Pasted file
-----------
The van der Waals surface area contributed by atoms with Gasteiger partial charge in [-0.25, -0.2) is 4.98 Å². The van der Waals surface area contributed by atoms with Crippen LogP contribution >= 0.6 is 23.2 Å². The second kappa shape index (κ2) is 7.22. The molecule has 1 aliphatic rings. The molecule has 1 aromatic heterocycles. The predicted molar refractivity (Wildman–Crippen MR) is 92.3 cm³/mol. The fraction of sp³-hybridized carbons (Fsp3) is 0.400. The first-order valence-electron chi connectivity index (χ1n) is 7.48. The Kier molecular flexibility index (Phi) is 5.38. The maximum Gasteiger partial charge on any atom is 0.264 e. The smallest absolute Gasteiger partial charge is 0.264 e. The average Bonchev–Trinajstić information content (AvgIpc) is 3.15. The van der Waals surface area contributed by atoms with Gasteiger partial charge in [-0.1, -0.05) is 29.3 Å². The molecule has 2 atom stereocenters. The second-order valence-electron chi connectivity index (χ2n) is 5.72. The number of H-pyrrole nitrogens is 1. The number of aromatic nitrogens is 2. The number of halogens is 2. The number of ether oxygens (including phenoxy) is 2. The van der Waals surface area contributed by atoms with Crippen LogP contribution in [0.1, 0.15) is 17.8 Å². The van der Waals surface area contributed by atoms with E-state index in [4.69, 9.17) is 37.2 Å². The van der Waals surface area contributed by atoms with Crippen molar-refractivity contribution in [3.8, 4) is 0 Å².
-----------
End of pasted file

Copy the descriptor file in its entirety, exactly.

The van der Waals surface area contributed by atoms with Gasteiger partial charge in [-0.25, -0.2) is 4.98 Å². The van der Waals surface area contributed by atoms with Crippen LogP contribution >= 0.6 is 23.2 Å². The second kappa shape index (κ2) is 7.22. The molecule has 1 aliphatic rings. The molecule has 1 aromatic heterocycles. The predicted molar refractivity (Wildman–Crippen MR) is 92.3 cm³/mol. The fraction of sp³-hybridized carbons (Fsp3) is 0.400. The first-order valence-electron chi connectivity index (χ1n) is 7.48. The Kier molecular flexibility index (Phi) is 5.38. The maximum Gasteiger partial charge on any atom is 0.264 e. The smallest absolute Gasteiger partial charge is 0.264 e. The average Bonchev–Trinajstić information content (AvgIpc) is 3.15. The van der Waals surface area contributed by atoms with Gasteiger partial charge in [-0.1, -0.05) is 29.3 Å². The molecule has 2 atom stereocenters. The second-order valence-electron chi connectivity index (χ2n) is 5.72. The number of H-pyrrole nitrogens is 1. The number of aromatic nitrogens is 2. The number of halogens is 2. The number of ether oxygens (including phenoxy) is 2. The van der Waals surface area contributed by atoms with Crippen LogP contribution in [0.1, 0.15) is 17.8 Å². The van der Waals surface area contributed by atoms with E-state index in [4.69, 9.17) is 37.2 Å². The van der Waals surface area contributed by atoms with Crippen molar-refractivity contribution in [3.8, 4) is 0 Å².